Last name Norifumi Seki
Claim fame Mr. Seki won the 2020 FP Journe Young Talents Competition, an annual competition in which industry leaders, including François-Paul Journe and Philippe Dufour, judge the work of the next generation of watchmakers. He was the first honored in Asia in the five-year history of the event.
The watch The highlight of Mr. Seki’s 4.7-centimeter spherical moon and drum pocket watch is a 20-millimeter orb that rotates to match the phases of the moon: two-thirds of the sphere is coated with yellow gold, while the last third is titanium blued. “When you look at the moon in nature, you can tell the time, and I wanted to convey it in a mechanical way,” Mr. Seki said in a recent interview in Tokyo. It took him 10 months to complete the timepiece, using equipment from the Hiko Mizuno College of Jewelry, where he was in his final year of a watchmaking course, and from the watchmaking workshop in Eguchi, a store where he had a part-time job.
How it all began In 2016, Mr. Seki saw a TV documentary starring Masahiro Kikuno, an independent watchmaker who graduated from Mizuno in 2005. “So I got really interested in the watch industry,” he says. “I did some research on him, on watches, and I knew I wanted to enroll in this watchmaking school. In a sort of symmetry, Mr. Kikuno was Mr. Seki’s teacher during his senior year at Mizuno. “By studying watches, I learned that it was a traditional world, and I came to love it more,” Mr. Seki said, drawing parallels with the history of kashima shin-ryu, a Japanese martial art that he has been practicing since he was 12.
The news A congratulatory email that arrived in August informed Mr. Seki that he had won the competition. “I was honored,” he said. “I think the competition valued my future and my talent, rather than the results of my watch, the finished product.” (He said he was never really happy with the watch: “I’m not really happy with the final results on the calendar,” which is not always correct.) In the past, the winners have been traveled to Geneva to present their timepieces at a press conference and receive 20,000 Swiss francs ($ 22,285) to help finance watchmaking projects or purchase equipment. But, due to the pandemic, Mr. Seki was honored in October at the FP Journe boutique in Tokyo, a boutique designed by Tadao Ando in the Aoyama district.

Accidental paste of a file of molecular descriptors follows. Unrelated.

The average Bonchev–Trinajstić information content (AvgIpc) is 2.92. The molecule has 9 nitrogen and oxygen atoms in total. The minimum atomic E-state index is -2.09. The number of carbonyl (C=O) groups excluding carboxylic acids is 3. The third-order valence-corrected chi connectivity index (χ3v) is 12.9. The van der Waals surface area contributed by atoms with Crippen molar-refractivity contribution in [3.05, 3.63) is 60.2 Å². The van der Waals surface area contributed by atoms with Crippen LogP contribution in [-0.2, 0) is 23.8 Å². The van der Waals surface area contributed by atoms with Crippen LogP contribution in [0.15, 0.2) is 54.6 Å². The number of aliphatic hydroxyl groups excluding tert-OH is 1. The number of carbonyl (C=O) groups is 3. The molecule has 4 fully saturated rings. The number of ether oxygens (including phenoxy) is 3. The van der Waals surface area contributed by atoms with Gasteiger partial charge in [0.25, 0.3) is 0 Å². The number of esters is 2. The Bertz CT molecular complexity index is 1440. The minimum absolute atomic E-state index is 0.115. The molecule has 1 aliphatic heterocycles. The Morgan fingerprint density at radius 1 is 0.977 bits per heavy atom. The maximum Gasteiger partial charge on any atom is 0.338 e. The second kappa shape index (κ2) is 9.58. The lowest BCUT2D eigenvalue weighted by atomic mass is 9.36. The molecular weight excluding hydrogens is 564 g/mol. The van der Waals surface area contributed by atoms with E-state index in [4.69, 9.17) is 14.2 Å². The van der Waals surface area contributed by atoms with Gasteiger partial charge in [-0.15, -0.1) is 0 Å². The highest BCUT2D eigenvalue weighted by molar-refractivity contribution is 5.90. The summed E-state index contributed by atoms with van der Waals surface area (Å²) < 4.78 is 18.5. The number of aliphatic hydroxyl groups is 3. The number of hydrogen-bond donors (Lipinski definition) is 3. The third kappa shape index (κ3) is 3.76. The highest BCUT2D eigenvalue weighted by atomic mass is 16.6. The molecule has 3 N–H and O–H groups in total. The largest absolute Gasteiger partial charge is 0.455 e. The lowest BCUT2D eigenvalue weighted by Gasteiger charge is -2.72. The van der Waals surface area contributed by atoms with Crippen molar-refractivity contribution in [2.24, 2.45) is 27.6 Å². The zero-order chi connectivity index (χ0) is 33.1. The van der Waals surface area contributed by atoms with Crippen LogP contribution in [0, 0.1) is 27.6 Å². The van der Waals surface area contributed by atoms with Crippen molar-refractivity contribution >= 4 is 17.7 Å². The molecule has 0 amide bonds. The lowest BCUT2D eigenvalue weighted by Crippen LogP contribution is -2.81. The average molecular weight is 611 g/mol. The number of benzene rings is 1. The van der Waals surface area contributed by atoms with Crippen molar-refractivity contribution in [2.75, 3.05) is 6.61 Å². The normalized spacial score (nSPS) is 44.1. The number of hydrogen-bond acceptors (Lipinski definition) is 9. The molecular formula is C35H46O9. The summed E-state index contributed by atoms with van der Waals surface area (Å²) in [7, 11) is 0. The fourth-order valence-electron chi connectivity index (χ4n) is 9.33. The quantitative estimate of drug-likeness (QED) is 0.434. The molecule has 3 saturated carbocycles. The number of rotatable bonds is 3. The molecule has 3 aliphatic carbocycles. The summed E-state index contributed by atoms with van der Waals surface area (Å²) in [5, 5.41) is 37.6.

Next thing “I have many ideas for watches that I would like to create in the future,” said Mr. Seki. “I would like to become an independent watchmaker.” After graduating last spring, he started working full time at Eguchi, a concept store in Kichijoji, west of Tokyo, that sells vintage watches and clothing. He now repairs watches during his eight-hour workday, and although he hopes to study in Switzerland, he knows his future is in Japan. “Japan is quite unique,” he said, “in the sense that brands make everything from scratch, from start to finish.”